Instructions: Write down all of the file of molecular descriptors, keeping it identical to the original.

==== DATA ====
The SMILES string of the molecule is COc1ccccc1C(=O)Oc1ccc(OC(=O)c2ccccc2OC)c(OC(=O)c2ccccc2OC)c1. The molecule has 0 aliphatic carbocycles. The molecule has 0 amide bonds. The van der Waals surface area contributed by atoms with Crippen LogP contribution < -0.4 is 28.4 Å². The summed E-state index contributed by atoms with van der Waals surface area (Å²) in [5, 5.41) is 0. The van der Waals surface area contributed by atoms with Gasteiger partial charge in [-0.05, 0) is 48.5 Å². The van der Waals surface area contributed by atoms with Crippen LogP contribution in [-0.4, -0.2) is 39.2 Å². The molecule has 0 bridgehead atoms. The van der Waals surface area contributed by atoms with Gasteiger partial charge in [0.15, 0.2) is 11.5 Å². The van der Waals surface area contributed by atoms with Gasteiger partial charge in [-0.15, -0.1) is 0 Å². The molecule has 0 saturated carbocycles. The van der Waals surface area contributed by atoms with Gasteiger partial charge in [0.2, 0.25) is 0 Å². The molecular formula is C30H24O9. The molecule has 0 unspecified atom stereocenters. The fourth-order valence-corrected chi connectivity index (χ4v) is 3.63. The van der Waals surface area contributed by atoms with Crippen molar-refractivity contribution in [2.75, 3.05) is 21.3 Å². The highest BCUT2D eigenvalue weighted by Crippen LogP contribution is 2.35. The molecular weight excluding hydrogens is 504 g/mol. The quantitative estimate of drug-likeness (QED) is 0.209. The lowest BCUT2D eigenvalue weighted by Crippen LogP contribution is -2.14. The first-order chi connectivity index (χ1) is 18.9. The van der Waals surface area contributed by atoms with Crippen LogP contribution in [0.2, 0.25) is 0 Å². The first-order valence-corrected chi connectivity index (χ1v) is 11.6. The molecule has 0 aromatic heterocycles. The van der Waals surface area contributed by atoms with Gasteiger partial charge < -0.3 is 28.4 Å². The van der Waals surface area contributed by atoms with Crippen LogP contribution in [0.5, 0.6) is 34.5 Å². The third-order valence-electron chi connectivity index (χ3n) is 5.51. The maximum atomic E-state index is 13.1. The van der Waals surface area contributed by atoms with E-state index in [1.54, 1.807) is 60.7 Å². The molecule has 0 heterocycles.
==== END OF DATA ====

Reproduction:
The SMILES string of the molecule is COc1ccccc1C(=O)Oc1ccc(OC(=O)c2ccccc2OC)c(OC(=O)c2ccccc2OC)c1. The molecule has 0 aliphatic carbocycles. The molecule has 0 amide bonds. The van der Waals surface area contributed by atoms with Crippen LogP contribution < -0.4 is 28.4 Å². The summed E-state index contributed by atoms with van der Waals surface area (Å²) in [5, 5.41) is 0. The van der Waals surface area contributed by atoms with Gasteiger partial charge in [-0.05, 0) is 48.5 Å². The van der Waals surface area contributed by atoms with Crippen LogP contribution in [-0.4, -0.2) is 39.2 Å². The molecule has 0 bridgehead atoms. The van der Waals surface area contributed by atoms with Gasteiger partial charge in [0.15, 0.2) is 11.5 Å². The van der Waals surface area contributed by atoms with Gasteiger partial charge in [-0.15, -0.1) is 0 Å². The molecule has 0 saturated carbocycles. The van der Waals surface area contributed by atoms with Gasteiger partial charge in [0.2, 0.25) is 0 Å². The molecular formula is C30H24O9. The molecule has 0 unspecified atom stereocenters. The fourth-order valence-corrected chi connectivity index (χ4v) is 3.63. The van der Waals surface area contributed by atoms with Crippen molar-refractivity contribution in [2.75, 3.05) is 21.3 Å². The highest BCUT2D eigenvalue weighted by Crippen LogP contribution is 2.35. The molecular weight excluding hydrogens is 504 g/mol. The quantitative estimate of drug-likeness (QED) is 0.209. The lowest BCUT2D eigenvalue weighted by Crippen LogP contribution is -2.14. The first-order chi connectivity index (χ1) is 18.9. The van der Waals surface area contributed by atoms with Crippen LogP contribution in [0.2, 0.25) is 0 Å². The first-order valence-corrected chi connectivity index (χ1v) is 11.6. The molecule has 0 aromatic heterocycles. The van der Waals surface area contributed by atoms with Gasteiger partial charge < -0.3 is 28.4 Å². The van der Waals surface area contributed by atoms with Crippen LogP contribution in [0.5, 0.6) is 34.5 Å². The third-order valence-electron chi connectivity index (χ3n) is 5.51. The maximum atomic E-state index is 13.1. The van der Waals surface area contributed by atoms with E-state index in [1.54, 1.807) is 60.7 Å². The molecule has 0 heterocycles.